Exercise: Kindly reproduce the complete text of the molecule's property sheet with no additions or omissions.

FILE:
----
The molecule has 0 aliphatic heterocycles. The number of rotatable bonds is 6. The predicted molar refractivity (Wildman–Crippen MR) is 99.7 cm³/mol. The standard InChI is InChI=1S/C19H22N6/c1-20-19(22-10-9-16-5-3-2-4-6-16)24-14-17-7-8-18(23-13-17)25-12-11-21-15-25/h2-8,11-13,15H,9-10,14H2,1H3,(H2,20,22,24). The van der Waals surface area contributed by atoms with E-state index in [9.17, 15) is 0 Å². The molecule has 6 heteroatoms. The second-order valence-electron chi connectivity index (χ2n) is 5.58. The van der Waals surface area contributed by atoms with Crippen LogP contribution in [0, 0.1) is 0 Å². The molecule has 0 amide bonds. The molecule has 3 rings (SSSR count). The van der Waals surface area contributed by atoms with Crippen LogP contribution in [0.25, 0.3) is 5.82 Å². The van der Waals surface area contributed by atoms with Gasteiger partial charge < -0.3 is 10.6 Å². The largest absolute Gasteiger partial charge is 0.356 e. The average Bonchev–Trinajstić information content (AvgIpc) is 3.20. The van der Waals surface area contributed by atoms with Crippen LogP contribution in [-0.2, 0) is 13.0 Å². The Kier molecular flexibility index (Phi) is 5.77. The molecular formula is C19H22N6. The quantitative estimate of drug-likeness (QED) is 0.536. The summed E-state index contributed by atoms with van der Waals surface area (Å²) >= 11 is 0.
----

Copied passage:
The molecule has 0 aliphatic heterocycles. The number of rotatable bonds is 6. The predicted molar refractivity (Wildman–Crippen MR) is 99.7 cm³/mol. The standard InChI is InChI=1S/C19H22N6/c1-20-19(22-10-9-16-5-3-2-4-6-16)24-14-17-7-8-18(23-13-17)25-12-11-21-15-25/h2-8,11-13,15H,9-10,14H2,1H3,(H2,20,22,24). The van der Waals surface area contributed by atoms with E-state index in [9.17, 15) is 0 Å². The molecule has 6 heteroatoms. The second-order valence-electron chi connectivity index (χ2n) is 5.58. The van der Waals surface area contributed by atoms with Crippen LogP contribution in [0, 0.1) is 0 Å². The molecule has 0 amide bonds. The molecule has 3 rings (SSSR count). The van der Waals surface area contributed by atoms with Crippen LogP contribution in [0.25, 0.3) is 5.82 Å². The van der Waals surface area contributed by atoms with Gasteiger partial charge < -0.3 is 10.6 Å². The largest absolute Gasteiger partial charge is 0.356 e. The average Bonchev–Trinajstić information content (AvgIpc) is 3.20. The van der Waals surface area contributed by atoms with Crippen LogP contribution in [-0.2, 0) is 13.0 Å². The Kier molecular flexibility index (Phi) is 5.77. The molecular formula is C19H22N6. The quantitative estimate of drug-likeness (QED) is 0.536. The summed E-state index contributed by atoms with van der Waals surface area (Å²) >= 11 is 0.